The scientist’s investigation covers issues in British Household Panel Survey, Health care, Actuarial science, Econometrics and Panel data. His British Household Panel Survey research includes themes of Ordered probit, Educational attainment and General Health Questionnaire. His Ordered probit study combines topics in areas such as Reporting bias, Categorical variable and Demographic economics.
Health care is a subfield of Economic growth that Nigel Rice explores. His Actuarial science research incorporates themes from Health economics, Public economics, Programme budgeting and Health policy. His Econometrics study incorporates themes from Sampling and Standard error.
His scientific interests lie mostly in Health care, Econometrics, Actuarial science, Demographic economics and Panel data. The study incorporates disciplines such as Public economics, Family medicine and Environmental health in addition to Health care. As part of one scientific family, Nigel Rice deals mainly with the area of Econometrics, narrowing it down to issues related to the British Household Panel Survey, and often Ordered probit.
His Actuarial science research focuses on Capitation and how it connects with Public health. His Panel data research incorporates elements of Mental health and Socioeconomic status. His Health policy research is multidisciplinary, incorporating perspectives in Programme budgeting and Health promotion.
His primary scientific interests are in Health care, Mental health, Demographic economics, Medical expenditure and Environmental health. Nigel Rice brings together Health care and Public expenditure to produce work in his papers. His Mental health research integrates issues from Longitudinal study, Early childhood, Breastfeeding and Child development.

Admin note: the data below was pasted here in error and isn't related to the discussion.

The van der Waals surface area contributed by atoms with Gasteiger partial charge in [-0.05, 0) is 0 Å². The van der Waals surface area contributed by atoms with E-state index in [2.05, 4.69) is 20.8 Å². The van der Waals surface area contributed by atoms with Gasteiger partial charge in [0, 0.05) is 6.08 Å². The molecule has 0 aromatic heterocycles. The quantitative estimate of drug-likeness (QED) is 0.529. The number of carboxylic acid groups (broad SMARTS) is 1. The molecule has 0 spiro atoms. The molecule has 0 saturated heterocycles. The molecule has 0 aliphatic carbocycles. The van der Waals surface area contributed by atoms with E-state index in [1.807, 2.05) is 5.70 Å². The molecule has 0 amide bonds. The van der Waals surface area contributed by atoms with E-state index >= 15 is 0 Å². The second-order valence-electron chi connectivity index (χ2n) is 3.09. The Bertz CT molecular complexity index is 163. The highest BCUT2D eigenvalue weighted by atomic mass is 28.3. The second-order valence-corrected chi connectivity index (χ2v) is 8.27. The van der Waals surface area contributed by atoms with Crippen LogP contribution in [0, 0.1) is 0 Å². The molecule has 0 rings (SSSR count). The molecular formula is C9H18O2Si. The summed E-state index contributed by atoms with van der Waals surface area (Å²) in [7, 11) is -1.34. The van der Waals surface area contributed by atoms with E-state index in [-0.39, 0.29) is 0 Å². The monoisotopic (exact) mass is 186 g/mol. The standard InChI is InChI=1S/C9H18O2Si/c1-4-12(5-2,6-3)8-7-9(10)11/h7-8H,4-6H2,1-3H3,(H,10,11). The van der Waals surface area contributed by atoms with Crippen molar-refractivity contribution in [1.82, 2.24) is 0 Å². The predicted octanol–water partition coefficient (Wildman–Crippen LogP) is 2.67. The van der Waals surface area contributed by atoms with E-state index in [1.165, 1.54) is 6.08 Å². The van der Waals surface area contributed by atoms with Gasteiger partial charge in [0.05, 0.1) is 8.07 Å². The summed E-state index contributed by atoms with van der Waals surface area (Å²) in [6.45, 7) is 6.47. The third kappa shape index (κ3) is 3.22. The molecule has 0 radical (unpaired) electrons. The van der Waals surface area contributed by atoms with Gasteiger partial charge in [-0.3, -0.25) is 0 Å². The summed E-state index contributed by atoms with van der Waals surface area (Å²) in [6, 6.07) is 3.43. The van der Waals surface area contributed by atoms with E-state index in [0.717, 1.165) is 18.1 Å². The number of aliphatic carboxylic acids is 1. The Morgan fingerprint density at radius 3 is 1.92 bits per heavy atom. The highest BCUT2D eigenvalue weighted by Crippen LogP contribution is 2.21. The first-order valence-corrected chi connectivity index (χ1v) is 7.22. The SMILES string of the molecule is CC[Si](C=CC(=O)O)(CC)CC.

His studies deal with areas such as Bed days, Social determinants of health, Affect and Labour supply as well as Demographic economics. His Environmental health study combines topics from a wide range of disciplines, such as Health technology, Health services research, Public health, Public finance and Distribution. His Econometrics research is multidisciplinary, relying on both Goodness of fit, Statistics, Generalized linear model and Variables.
His primary areas of investigation include Health care, Demographic economics, Mental illness, Mental health and Labour supply. Nigel Rice interconnects Psychiatry and Demography in the investigation of issues within Health care. The various areas that he examines in his Demography study include Economic growth, Health care cost and End-of-life care.
His Demographic economics study integrates concerns from other disciplines, such as Bed days, Social determinants of health, Longitudinal study and Distribution. His Mental illness study also includes
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Methods for the estimation of the National Institute for Health and Care Excellence cost-effectiveness threshold
Karl Philip Claxton;Stephen Martin;Marta O Soares;Nigel Rice.
Health Technology Assessment (2015)
The dynamics of health in the British Household Panel Survey
Paul Contoyannis;Andrew M. Jones;Nigel Rice.
Journal of Applied Econometrics (2004)
Methods for assessing the cost-effectiveness of public health interventions: key challenges and recommendations.
Helen Weatherly;Michael Drummond;Karl Claxton;Richard Cookson.
Health Policy (2009)
Multilevel models: applications to health data.
Nigel Rice;Alastair Leyland.
Journal of Health Services Research & Policy (1996)
Socioeconomic determinants of rates of consultation in general practice based on fourth national morbidity survey of general practices
Roy A Carr-Hill;Nigel Rice;Martin Roland.
Applied Health Economics
Andrew M. Jones;Nigel Rice;Teresa Bago d'Uva;Silvia Balia.
Multilevel models and health economics
Nigel Rice;Andrew Jones.
Health Economics (1997)
THE INFLUENCE OF COST-EFFECTIVENESS AND OTHER FACTORS ON NICE DECISIONS
Helen Dakin;Nancy Devlin;Yan Feng;Nigel Rice.
Health Economics (2015)
Methods for the estimation of the NICE cost effectiveness threshold
Karl Claxton;Steve Martin;Marta Soares;Nigel Rice.
Research Papers in Economics (2013)
The impact of health on wages: Evidence from the British Household Panel Survey
Paul Contoyannis;Nigel Rice.
Empirical Economics (2001)
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